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Schoolchildren in the Syrian Arab Republic change attitudes on healthy diets and growing food

In the Syrian Arab Republic, where agriculture is the largest sector of the economy, schoolchildren learn about agricultural practices, various types of food, the importance of healthy diets and the nutritional value of food as part of their curriculum

The students are collecting spinach leaves to bake fresh fatayer. ©FAO/Hasan Bi
13/05/2019

Educating young people about healthy food consumption and food production processes can change perspectives on growing food and increase awareness on the importance of healthy diets. Moreover, developing simple techniques for local communities to grow food in their own small backyards allows them secure an adequate supply of nutritious food in the future.

In the Syrian Arab Republic, where agriculture is the largest sector of the economy, schoolchildren learn about agricultural practices, various types of food, the importance of healthy diets and the nutritional value of food as part of their curriculum. However, many schools lack a space where they can gain hands-on experience growing fruit and vegetables. To change this, the Government of Japan supported the Food and Agriculture Organization of the United Nations (FAO) to design and implement a project to establish gardens in public schools. The project also included in-class lectures and training sessions with a practical component to teach schoolchildren and teachers how to follow planting instructions and improve their understanding of nutrition. More than 3 000 students, their teachers and families in Homs and Rural Damascus governorates benefitted from this project–teachers’ developed their educational practices and schoolchildren gained technical and experiential knowledge on growing food in a 200 m2 space.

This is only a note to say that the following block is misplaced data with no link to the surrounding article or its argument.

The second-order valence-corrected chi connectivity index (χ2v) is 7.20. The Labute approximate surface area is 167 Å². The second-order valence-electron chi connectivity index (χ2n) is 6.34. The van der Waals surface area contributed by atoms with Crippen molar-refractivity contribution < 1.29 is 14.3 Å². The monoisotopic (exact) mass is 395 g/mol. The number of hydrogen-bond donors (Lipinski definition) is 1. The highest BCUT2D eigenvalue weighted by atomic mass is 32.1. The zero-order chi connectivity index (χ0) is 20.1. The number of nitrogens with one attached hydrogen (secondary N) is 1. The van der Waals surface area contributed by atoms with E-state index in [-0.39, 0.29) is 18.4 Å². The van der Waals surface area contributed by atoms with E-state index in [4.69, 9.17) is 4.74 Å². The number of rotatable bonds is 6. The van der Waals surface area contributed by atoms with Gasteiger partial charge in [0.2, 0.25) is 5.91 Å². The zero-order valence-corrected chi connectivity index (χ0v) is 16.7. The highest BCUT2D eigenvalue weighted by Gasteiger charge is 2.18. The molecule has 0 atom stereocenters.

“The future of food security in the Syrian Arab Republic will become brighter when children have a better understanding of nutrition-sensitive agriculture and healthy diets concepts. Through the establishment of school gardens under the “Education for All” programme, with the support of the Government of Japan, children will appreciate food more because they grew their own vegetables, maybe for the first time in their lives and we do hope they carry these positive practices forward into the future,” said Mike Robson, FAO Representative in the Syrian Arab Republic.

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